Matt Johnson used to lie awake at night thinking about his losses on the wrestling mat.
He couldn’t sleep after setbacks in junior high and early in his high school career at Philipsburg-Osceola. He compounded his frustration with poor eating habits. He didn’t have the mental toughness to handle losing, and he didn’t wrestle with confidence.
But this year, the Mounties senior isn’t allowing the losses to consume him.
“I just realized it wasn’t life and death,” said Johnson, who competes at 152/160 pounds. “It was just wrestling. If I go out there and win, that’s good. If I lose, it’s not the end of the world. If I give my best, then something good will happen.”
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With that newfound mentality, Johnson believes in himself when he steps on the mat. He’s put together an impressive campaign, leading the team with 24 takedowns and 12 sets of near-fall points to go with 12 wins. Johnson is working toward reaching the PIAA championships one year after his junior season was cut short by a nagging shoulder injury. He’s looking to dominate his opponents this year and working to score points from start to finish. And more often than not, he’s been overpowering.
“It’s like the other kid’s a first-year wrestler,” P-O teammate Tristan Beauseigneur said.
Added Mounties coach Brad Pataky: “He’s a very strong kid. If we can combine that physical strength with that mental strength, he can be unstoppable.”
At the end of a Mounties practice this past Monday, Johnson and his teammates pushed through the pain, past multiple sets of sprints and bear crawls. Johnson never wavered — Beauseigneur called him “the toughest partner” on the team.
The first day Beauseigneur trained with Johnson this year, he was wearing a sweatshirt to try to cut weight. Within 15 minutes, Beauseigneur was already exhausted and took the sweatshirt off. By the end of practice, Beauseigneur cut three pounds — doubling his goal of 1 1/2 pounds for the day.
Johnson viewed the grueling conditioning session at the end of Monday’s practice as a lesson in mental toughness, saying it served as preparation for finishing a close match with a takedown. After the team’s final sprint, Johnson and his teammates finished the workout by repeating the principles posted on the wall of the wrestling room: I am thankful for the opportunity to wrestle. I am aggressive and relentless. I have no fear of losing or making mistakes. I never ever give up. Johnson is embracing those principles from Wrestling Mindset, a program focused on training the mind through sets of worksheets on topics ranging from mental toughness to relaxing under pressure to confidence.
“These are their mental reps that they do every day,” said Wrestling Mindset coach Mike Moor, who has worked with P-O throughout the season. “They say these four core principles and that translates into their thought process. Their thought process is essentially what translates into their wrestling.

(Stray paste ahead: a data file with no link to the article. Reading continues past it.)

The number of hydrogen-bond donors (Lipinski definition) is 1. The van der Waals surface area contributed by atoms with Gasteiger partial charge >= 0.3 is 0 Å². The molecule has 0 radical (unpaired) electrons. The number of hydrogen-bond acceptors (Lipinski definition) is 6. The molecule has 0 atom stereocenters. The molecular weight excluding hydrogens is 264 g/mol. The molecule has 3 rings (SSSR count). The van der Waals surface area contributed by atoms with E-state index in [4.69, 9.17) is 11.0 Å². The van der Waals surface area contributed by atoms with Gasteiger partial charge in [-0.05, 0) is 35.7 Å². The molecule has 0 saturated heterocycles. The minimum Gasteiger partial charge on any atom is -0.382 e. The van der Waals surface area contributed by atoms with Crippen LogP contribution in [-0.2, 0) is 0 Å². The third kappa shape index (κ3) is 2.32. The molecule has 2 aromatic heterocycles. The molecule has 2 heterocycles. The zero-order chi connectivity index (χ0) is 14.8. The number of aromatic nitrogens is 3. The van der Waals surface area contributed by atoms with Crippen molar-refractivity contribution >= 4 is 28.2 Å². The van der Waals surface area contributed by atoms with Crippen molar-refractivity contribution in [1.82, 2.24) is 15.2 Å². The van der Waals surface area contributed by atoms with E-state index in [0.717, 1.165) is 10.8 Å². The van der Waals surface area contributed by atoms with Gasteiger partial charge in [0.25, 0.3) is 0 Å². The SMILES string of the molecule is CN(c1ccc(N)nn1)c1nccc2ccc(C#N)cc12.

“If you want consistent performances, you need consistent thoughts and feelings and behaviors, and this is a way where they can have consistent thoughts on a daily basis.”
Johnson has that mentality, a different mentality, on the mat this season.
He was robbed of the opportunity to compete for a trip to the state tournament last year when he suffered a torn labrum in his left shoulder in late December. He tried to come back a few weeks later, but he couldn’t even perform a push-up. He even felt pain when his arms moved while he was running. His season officially came to an end in February after an MRI revealed the tear.
“I think if he was healthy, he could have made a state tournament appearance last year,” Pataky said.
It was another disappointing end to a season for Johnson, who finished one match short of earning a PIAA berth as a sophomore. That’s when he treated his matches like “life and death” — a mentality that affected him even more in junior high. He couldn’t control his nerves during matches and burned all his energy early as a result. He couldn’t stop thinking about losses, and he can still recall the “worst” setback during his freshman campaign. He ended up getting pinned in a close match in the district semifinals.
“That just made me sick,” Johnson said.
He spent that night thinking about what he could have done better. He knew he had been undisciplined with his eating habits, snacking on Reese’s Peanut Butter Cups and Starburst candies.
Three years later, Johnson isn’t making the same mistakes. He’s motivated by the crushing losses and the season-ending injury. He’s earned come-from-behind victories, keeping his composure and maintaining an aggressive approach. He’s sticking to a healthy diet, eating a lot of yogurt and steak.
And he’s developed a short memory as he chases after a spot in the state tournament.
“I think he’s got even a bigger goal, though,” Pataky said. “I think his biggest goal is to become the best that he can be because if he becomes the best that he can be, not only will he make it to states, but he’ll place at states. ... It comes across to me as he’s trying to make a statement.”